Ilford Ortho Plus – A good match for a Box Tengor 56/2.

By Tony Warren

A slightly outdated 120 roll of Ilford’s orthochromatic film left over from an earlier exercise seemed a good match for my recently purchased Zeiss Box Tengor. The Massive Development Chart recommends developing the film in my usual solution, Rodinal, at 1:100 for 10 minutes rated at 40 ISO. This gives slightly thin but fully toned negatives. The camera’s 1/40th or so shutter speed and smallest aperture of f16 therefore meshes nicely with ‘Sunny 16’, with two stops in hand for filters or duller conditions.

comparison of filters on ortho
From an earlier film using a Flexaret IV – comparison of filters on ortho

This type of film is not sensitive to red light so my favoured red filter for good sky tone would produce an almost blank negative. My earlier tests shown here suggest yellow or green being the choice for skies and to lighten foliage. Summer foliage is quite dark without a filter so either yellow or green will ‘lighten like’ and improve results for those subjects. Autumn colours are darkened though because of the lack of red sensitivity. Using a 2x Yellow filter and f11 in sunny conditions gives good exposure for skies and decent depth of field.

A recent, very useful article on this site, Spectral Sensitivity of B&W Film by Sroyon, goes into this aspect more extensively.

Sharpness and grain are both exceptional. The film was originally used mainly for copying work, both very necessary attributes for that purpose. My favourite subjects, townscape and record, suit it well as a result.

Mainline locomotive in modern extension.
Mainline locomotive in modern extension.
Modern entrance extension.
Modern entrance extension.

My chosen location here was the Toitu Otago Settlers Museum here in Dunedin, New Zealand. It is housed partly in existing, historic buildings suitably converted and in modern extensions. The collection includes a range of exhibits from steam locomotives down to the smallest domestic items, reflecting all the things that that have gone into producing today’s community. On a sunny day it offers a variety of possibilities for a slow film in my Box Tengor.

Entrance door in modern extension
Entrance door in modern extension – White outline location of enlarged detail.
Detail showing grain and detail possible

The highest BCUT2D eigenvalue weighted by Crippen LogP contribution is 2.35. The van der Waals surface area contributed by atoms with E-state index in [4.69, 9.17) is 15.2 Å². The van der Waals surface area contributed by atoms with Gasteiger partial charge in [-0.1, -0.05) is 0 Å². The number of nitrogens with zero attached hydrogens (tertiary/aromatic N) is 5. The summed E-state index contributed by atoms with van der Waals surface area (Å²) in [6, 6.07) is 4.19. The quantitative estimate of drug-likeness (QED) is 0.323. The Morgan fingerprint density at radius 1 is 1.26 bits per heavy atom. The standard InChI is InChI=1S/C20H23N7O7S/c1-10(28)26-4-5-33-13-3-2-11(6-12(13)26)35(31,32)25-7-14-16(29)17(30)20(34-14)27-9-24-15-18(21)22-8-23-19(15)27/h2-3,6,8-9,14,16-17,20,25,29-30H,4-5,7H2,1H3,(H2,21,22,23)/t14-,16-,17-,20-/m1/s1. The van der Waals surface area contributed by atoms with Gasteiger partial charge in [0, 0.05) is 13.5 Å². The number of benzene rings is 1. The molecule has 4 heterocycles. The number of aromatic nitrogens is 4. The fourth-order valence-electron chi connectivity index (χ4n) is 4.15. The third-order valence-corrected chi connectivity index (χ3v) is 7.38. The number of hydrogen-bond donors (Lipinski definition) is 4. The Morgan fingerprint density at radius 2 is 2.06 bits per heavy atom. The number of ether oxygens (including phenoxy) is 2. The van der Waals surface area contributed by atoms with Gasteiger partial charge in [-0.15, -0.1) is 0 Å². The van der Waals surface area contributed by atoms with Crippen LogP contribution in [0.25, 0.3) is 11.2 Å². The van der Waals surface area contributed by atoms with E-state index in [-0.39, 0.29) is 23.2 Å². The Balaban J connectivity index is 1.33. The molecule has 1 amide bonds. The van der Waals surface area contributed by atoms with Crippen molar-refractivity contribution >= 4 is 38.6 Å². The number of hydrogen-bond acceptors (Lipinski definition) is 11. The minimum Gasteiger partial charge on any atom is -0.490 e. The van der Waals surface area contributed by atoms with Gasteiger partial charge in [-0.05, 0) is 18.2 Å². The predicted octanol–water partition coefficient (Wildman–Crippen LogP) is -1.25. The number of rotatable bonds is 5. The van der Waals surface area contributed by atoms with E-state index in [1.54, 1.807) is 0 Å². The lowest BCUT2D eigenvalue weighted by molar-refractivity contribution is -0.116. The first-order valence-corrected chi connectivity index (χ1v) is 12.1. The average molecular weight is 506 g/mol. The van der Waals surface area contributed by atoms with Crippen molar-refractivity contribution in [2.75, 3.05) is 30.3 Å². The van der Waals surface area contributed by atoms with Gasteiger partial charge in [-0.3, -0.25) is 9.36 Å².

Detail showing grain and detail possible

I try to be very selective when there are only 8 frames available but I duplicated the main entrance shot because I was not sure how the strong reflection of the sun off the polished marble would be rendered head on. The lettering still being legible on both demonstrates the film’s flare resistance, to be expected from such a thin emulsion I imagine. The enlarged detail, outlined in white on the full frame, is approx. 6mm or 1/4” square on the negative. It shows the film’s fine grain and detail capability, even with such a basic lens. The magnified image was made with a reversed Micro Nikkor on extension tubes.

Entrance door in modern extension
Entrance door in modern extension
The Edwardian entrance to original museum building
The Edwardian entrance to original museum building
Art Deco facade of New Zealand Railways Road Services bus terminal and garage now converted to museum space
Art Deco facade of New Zealand Railways Road Services bus terminal and garage now converted to museum space
Art Deco detail above entrance to New Zealand Railways Road Services bus terminal and garage now converted to museum space
Art Deco detail above entrance to New Zealand Railways Road Services bus terminal and garage now converted to museum space
Smoke box end of NZ Railways Double Fairlie locomotive from late 19th century - "Josephine" - an example still runs on the Ffestiniog Railway in Wales, UK
Smoke box end of NZ Railways Double Fairlie locomotive from late 19th century – “Josephine” – an example still runs on the Ffestiniog Railway in Wales, UK